How to Create Lomography Photo Effect
Don’t have a lomo camera? No sweat! Now you can create great, vivid looking pictures with our new Photoshop tutorial on lomography. Typically photos captured with a Lomo camera have deep colours, vignette or blurred effects. But now, you won’t have to make a shopping expedition of getting yourself a fancy camera; these photo effects can easily be recreated in Photoshop! Although there are countless photo effects you can create with different Photoshop tools, the lomography effects can truly change your photos from dull and boring to exciting and vivid! Now, there are several ways you can create a digital photo into a lomo-esque image, but we are going to teach you how to do that using layers and adjustment tools in a few simple steps!
After learning this Photoshop tutorial and adding these photo effects, your photos will literally pop out with amazing colours and contrast. That’s the magic of lomography!
So, first thing you need to do is upload a picture in Photoshop. I’m going to choose this image and open it.
By the end of the tutorial, you should be able to create an image looking something like this:
Choose and open an image in Photoshop.
Creating a Vignette.
Lomo photos are known for their vignette. You can do this by drawing a freehand circle with the Lasso tool around the subject or desired focus in your picture. Select the Lasso tool and set the feather to 80-90px and start drawing.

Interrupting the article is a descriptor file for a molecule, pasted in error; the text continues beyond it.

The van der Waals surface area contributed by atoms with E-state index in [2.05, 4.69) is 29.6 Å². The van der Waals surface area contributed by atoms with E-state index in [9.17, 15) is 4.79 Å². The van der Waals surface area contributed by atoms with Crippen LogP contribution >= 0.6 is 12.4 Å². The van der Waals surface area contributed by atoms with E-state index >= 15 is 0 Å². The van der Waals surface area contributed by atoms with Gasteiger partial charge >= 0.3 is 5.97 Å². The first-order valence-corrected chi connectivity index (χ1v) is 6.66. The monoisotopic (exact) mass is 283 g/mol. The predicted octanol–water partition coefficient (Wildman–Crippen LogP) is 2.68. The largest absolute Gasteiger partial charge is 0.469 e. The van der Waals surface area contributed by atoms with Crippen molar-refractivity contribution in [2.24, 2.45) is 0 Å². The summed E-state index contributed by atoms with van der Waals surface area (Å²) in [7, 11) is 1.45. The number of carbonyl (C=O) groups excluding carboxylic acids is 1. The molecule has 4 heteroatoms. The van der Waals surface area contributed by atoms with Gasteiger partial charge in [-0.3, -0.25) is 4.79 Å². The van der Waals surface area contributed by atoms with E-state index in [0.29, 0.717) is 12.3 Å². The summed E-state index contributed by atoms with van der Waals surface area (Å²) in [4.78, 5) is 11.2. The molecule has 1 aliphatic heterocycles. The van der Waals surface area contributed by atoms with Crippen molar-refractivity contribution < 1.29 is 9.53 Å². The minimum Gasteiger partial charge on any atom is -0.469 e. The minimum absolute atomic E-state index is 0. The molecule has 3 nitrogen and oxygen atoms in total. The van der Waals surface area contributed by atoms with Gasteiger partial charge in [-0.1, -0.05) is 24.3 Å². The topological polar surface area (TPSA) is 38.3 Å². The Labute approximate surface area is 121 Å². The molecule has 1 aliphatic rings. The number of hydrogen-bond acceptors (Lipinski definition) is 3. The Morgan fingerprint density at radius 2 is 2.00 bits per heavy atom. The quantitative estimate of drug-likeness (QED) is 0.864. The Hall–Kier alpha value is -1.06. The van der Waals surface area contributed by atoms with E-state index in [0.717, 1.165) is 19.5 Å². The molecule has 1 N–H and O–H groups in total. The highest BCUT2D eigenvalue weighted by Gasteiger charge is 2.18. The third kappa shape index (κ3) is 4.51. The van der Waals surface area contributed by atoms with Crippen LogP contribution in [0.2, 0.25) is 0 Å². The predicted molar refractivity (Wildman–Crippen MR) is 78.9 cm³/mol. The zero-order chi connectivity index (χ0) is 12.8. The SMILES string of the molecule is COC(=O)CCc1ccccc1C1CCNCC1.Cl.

Once you have set the feather and drawn the circle, you have to invert this selection. Go to the menu Select/Inverse.
Select the paint bucket tool and choose black and fill in the inverted selection. Make sure you are working on a new layer.
Now you have to adjust your Vignette layer opacity to give it softer edges resembling a vignette effect. You can do this by adjusting it to 30-50%.
Adjusting your colours.
Now you have to adjust your colours. Click on your background layer and then click on that small black and white circle at the bottom of the layer box and select Curves.
A new layer will form. In the Curves pop-up window, select RGB as the channel, if it isn’t already, and drag the line in a rough S shape.
Once you’re happy with the results, merge all layers by flattening the image: Layer/Flatten image
Now for the final step in colour adjustments; make a new layer and label it as Hue.
In the Hue layer, select the paint bucket tool again and choose black and fill in your photo. It should turn completely black.
Now change the Blending mode from Normal to Hue.
Your photo will turn black and white and should look something like this:
Now you need to adjust the opacity of the Hue layer between 30-50%
Now all you have to do is sharpen your image or blur it as you like. You can even adjust the saturation level till you’re happy with the final results. And viola! Your new Photoshop creation that looks just like it’s taken by a Lomo camera!
Share and enjoy!